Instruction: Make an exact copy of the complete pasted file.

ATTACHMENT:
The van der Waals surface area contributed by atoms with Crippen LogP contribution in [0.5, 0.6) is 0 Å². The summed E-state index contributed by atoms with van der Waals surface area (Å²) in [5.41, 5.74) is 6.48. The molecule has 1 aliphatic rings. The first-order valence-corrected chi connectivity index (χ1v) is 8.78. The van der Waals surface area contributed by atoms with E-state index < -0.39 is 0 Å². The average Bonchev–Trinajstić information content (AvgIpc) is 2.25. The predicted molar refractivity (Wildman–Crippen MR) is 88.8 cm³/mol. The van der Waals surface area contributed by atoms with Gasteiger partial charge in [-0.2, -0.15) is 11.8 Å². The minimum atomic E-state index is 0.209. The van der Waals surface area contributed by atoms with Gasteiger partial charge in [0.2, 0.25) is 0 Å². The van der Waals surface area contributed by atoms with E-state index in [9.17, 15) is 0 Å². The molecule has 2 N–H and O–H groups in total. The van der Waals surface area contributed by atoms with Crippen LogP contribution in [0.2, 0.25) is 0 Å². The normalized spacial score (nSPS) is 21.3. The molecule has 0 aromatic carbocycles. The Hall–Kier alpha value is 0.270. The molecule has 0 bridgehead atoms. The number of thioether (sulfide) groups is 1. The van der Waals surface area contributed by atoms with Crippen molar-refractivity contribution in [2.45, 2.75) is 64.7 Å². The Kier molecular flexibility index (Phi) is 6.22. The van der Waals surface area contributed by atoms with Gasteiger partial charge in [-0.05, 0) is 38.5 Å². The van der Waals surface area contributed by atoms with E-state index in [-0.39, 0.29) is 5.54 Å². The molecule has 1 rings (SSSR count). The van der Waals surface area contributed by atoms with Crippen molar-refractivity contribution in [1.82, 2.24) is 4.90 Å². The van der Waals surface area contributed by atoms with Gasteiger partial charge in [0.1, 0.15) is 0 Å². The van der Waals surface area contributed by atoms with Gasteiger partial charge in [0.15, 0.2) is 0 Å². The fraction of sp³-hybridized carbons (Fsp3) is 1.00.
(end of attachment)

The van der Waals surface area contributed by atoms with Crippen LogP contribution in [0.5, 0.6) is 0 Å². The summed E-state index contributed by atoms with van der Waals surface area (Å²) in [5.41, 5.74) is 6.48. The molecule has 1 aliphatic rings. The first-order valence-corrected chi connectivity index (χ1v) is 8.78. The van der Waals surface area contributed by atoms with E-state index < -0.39 is 0 Å². The average Bonchev–Trinajstić information content (AvgIpc) is 2.25. The predicted molar refractivity (Wildman–Crippen MR) is 88.8 cm³/mol. The van der Waals surface area contributed by atoms with Gasteiger partial charge in [-0.2, -0.15) is 11.8 Å². The minimum atomic E-state index is 0.209. The van der Waals surface area contributed by atoms with Gasteiger partial charge in [0.2, 0.25) is 0 Å². The van der Waals surface area contributed by atoms with E-state index in [9.17, 15) is 0 Å². The molecule has 2 N–H and O–H groups in total. The van der Waals surface area contributed by atoms with Crippen LogP contribution in [0.2, 0.25) is 0 Å². The normalized spacial score (nSPS) is 21.3. The molecule has 0 aromatic carbocycles. The Hall–Kier alpha value is 0.270. The molecule has 0 bridgehead atoms. The number of thioether (sulfide) groups is 1. The van der Waals surface area contributed by atoms with Crippen molar-refractivity contribution in [2.45, 2.75) is 64.7 Å². The Kier molecular flexibility index (Phi) is 6.22. The van der Waals surface area contributed by atoms with Gasteiger partial charge in [-0.05, 0) is 38.5 Å². The van der Waals surface area contributed by atoms with E-state index in [-0.39, 0.29) is 5.54 Å². The molecule has 1 rings (SSSR count). The van der Waals surface area contributed by atoms with Crippen molar-refractivity contribution in [1.82, 2.24) is 4.90 Å². The van der Waals surface area contributed by atoms with Gasteiger partial charge in [0.1, 0.15) is 0 Å². The van der Waals surface area contributed by atoms with Gasteiger partial charge in [0.15, 0.2) is 0 Å². The fraction of sp³-hybridized carbons (Fsp3) is 1.00.